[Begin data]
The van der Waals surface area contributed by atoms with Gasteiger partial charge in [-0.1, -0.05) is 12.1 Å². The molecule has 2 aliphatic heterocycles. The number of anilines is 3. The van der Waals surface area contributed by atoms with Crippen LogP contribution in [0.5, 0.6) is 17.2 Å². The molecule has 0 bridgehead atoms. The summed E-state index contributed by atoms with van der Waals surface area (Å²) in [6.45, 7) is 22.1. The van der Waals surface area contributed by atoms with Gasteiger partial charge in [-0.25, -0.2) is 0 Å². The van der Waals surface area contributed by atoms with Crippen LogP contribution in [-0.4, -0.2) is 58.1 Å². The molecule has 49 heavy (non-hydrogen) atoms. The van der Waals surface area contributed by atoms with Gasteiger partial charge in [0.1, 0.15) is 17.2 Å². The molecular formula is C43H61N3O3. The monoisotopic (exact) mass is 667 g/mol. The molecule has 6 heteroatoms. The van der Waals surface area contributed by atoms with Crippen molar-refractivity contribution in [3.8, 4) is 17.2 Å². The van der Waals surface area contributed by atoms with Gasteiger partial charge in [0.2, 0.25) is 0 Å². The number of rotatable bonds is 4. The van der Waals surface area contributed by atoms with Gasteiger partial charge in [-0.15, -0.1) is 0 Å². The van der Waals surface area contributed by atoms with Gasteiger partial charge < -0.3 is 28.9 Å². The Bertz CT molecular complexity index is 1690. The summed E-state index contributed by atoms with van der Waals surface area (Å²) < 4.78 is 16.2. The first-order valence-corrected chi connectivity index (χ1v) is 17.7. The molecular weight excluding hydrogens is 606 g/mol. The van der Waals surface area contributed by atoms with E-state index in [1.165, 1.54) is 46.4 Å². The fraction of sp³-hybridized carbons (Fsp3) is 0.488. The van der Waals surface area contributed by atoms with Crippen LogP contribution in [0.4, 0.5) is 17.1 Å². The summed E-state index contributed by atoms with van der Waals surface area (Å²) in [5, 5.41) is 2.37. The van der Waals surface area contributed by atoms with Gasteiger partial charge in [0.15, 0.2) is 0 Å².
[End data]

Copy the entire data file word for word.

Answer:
The van der Waals surface area contributed by atoms with Gasteiger partial charge in [-0.1, -0.05) is 12.1 Å². The molecule has 2 aliphatic heterocycles. The number of anilines is 3. The van der Waals surface area contributed by atoms with Crippen LogP contribution in [0.5, 0.6) is 17.2 Å². The molecule has 0 bridgehead atoms. The summed E-state index contributed by atoms with van der Waals surface area (Å²) in [6.45, 7) is 22.1. The van der Waals surface area contributed by atoms with Gasteiger partial charge in [-0.25, -0.2) is 0 Å². The van der Waals surface area contributed by atoms with Crippen LogP contribution in [-0.4, -0.2) is 58.1 Å². The molecule has 49 heavy (non-hydrogen) atoms. The van der Waals surface area contributed by atoms with Gasteiger partial charge in [0.1, 0.15) is 17.2 Å². The molecular formula is C43H61N3O3. The monoisotopic (exact) mass is 667 g/mol. The molecule has 6 heteroatoms. The van der Waals surface area contributed by atoms with Crippen molar-refractivity contribution in [3.8, 4) is 17.2 Å². The van der Waals surface area contributed by atoms with Gasteiger partial charge in [0.2, 0.25) is 0 Å². The number of rotatable bonds is 4. The van der Waals surface area contributed by atoms with Gasteiger partial charge in [-0.15, -0.1) is 0 Å². The van der Waals surface area contributed by atoms with Gasteiger partial charge < -0.3 is 28.9 Å². The Bertz CT molecular complexity index is 1690. The summed E-state index contributed by atoms with van der Waals surface area (Å²) < 4.78 is 16.2. The first-order valence-corrected chi connectivity index (χ1v) is 17.7. The molecular weight excluding hydrogens is 606 g/mol. The van der Waals surface area contributed by atoms with E-state index in [1.165, 1.54) is 46.4 Å². The fraction of sp³-hybridized carbons (Fsp3) is 0.488. The van der Waals surface area contributed by atoms with Crippen LogP contribution in [0.4, 0.5) is 17.1 Å². The summed E-state index contributed by atoms with van der Waals surface area (Å²) in [5, 5.41) is 2.37. The van der Waals surface area contributed by atoms with Gasteiger partial charge in [0.15, 0.2) is 0 Å².